A view has emerged that provisions could be included in various sections of the Indian Penal Code, Criminal Procedure Code and Evidence Act to cover lynching as an “aggravated form” of offence to provide for harsher punishment, top sources told ET.
The ministry appears to be opposed to the idea of a new law because it believes that would lead to “multiplicity of laws, ambiguity” and “practical difficulties in implementation”. A provision to define “lynching” as an offence under the IPC is also being looked at.
The Sections of IPC which are likely to require adjustments for this are: 302 (murder), 307 (attempt to murder), 323 (punishment for voluntary causing hurt), 147 (punishment for rioting), 148 (rioting armed with deadly weapon), 149 (every member of unlawful assembly guilty of offence committed in prosecution of common object) and 34 (acts done by several persons in furtherance of a common intention).
The offence of lynching can be added by way of sub-clauses in these sections providing for suitable punishment, the sources said.
Besides IPC, adjustments will also be needed in Section 223 of the Criminal Procedure Code. This section deals with people charged together for committing the same offence in the course of the same transaction such as theft, extortion, cheating and criminal misappropriation.
Section 114 of the Evidence Act — it deals with presumption of existence of certain facts — will also need to be amended. Internal discussions underlined the “practical difficulties” in bringing in a separate legislation on lynching.
“Past and recent experiences have shown that a multitude of laws only confuses the cause than aid the aggrieved. The Indian Penal Code is available to deal with all kinds of offence done against a human. If suitably amended, the existing laws can itself provide for harsher punishment to those involved in lynching,” said a senior government official, speaking on the condition of anonymity.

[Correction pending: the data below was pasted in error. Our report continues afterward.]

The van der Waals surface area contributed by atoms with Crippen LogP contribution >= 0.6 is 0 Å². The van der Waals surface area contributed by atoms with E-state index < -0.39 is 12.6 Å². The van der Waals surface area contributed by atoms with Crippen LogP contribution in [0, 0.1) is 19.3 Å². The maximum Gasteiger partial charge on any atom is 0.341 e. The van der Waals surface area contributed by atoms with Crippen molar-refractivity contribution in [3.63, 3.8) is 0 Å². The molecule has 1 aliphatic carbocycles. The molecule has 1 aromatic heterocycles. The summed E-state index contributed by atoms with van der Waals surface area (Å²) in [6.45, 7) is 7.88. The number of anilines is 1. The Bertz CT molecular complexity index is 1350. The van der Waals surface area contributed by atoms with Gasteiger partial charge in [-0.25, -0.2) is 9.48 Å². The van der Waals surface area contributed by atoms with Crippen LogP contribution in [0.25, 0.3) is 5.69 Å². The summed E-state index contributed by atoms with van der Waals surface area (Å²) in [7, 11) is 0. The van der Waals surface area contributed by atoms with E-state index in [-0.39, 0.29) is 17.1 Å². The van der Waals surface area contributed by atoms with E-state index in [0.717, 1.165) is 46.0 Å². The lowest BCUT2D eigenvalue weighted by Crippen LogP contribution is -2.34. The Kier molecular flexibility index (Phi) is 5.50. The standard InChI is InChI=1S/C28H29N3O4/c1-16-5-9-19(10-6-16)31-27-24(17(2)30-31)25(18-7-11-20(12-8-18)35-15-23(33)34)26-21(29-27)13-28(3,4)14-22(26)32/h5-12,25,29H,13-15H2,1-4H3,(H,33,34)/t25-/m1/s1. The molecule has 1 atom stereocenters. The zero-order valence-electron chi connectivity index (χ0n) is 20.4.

“Punishment for every crime committed under the guise of lynching is already available under the IPC. It is just that the nomenclature, among other things, needs to be rejigged,” this official added.
It is learnt that law ministry officials verbally conveyed their opinion to the home ministry. A final decision will be made by the ministry only after consulting minister for law and justice Ravi Shankar Prasad.
To ensure that offences such as mob lynching are dealt with on a priority basis, the ministry is of the opinion that amendments can be introduced in the existing laws to ensure that cognisance, committal and trial are expedited, preferably within a year.
A high-level meeting is likely to take place later this week to discuss the matter. Pursuant to Supreme Court directions, the central government had constituted two panels — a GoM headed by home minister Rajnath Singh and another chaired by home secretary Rajiv Gauba — to address the issue. The GoM will submit its report to the PM.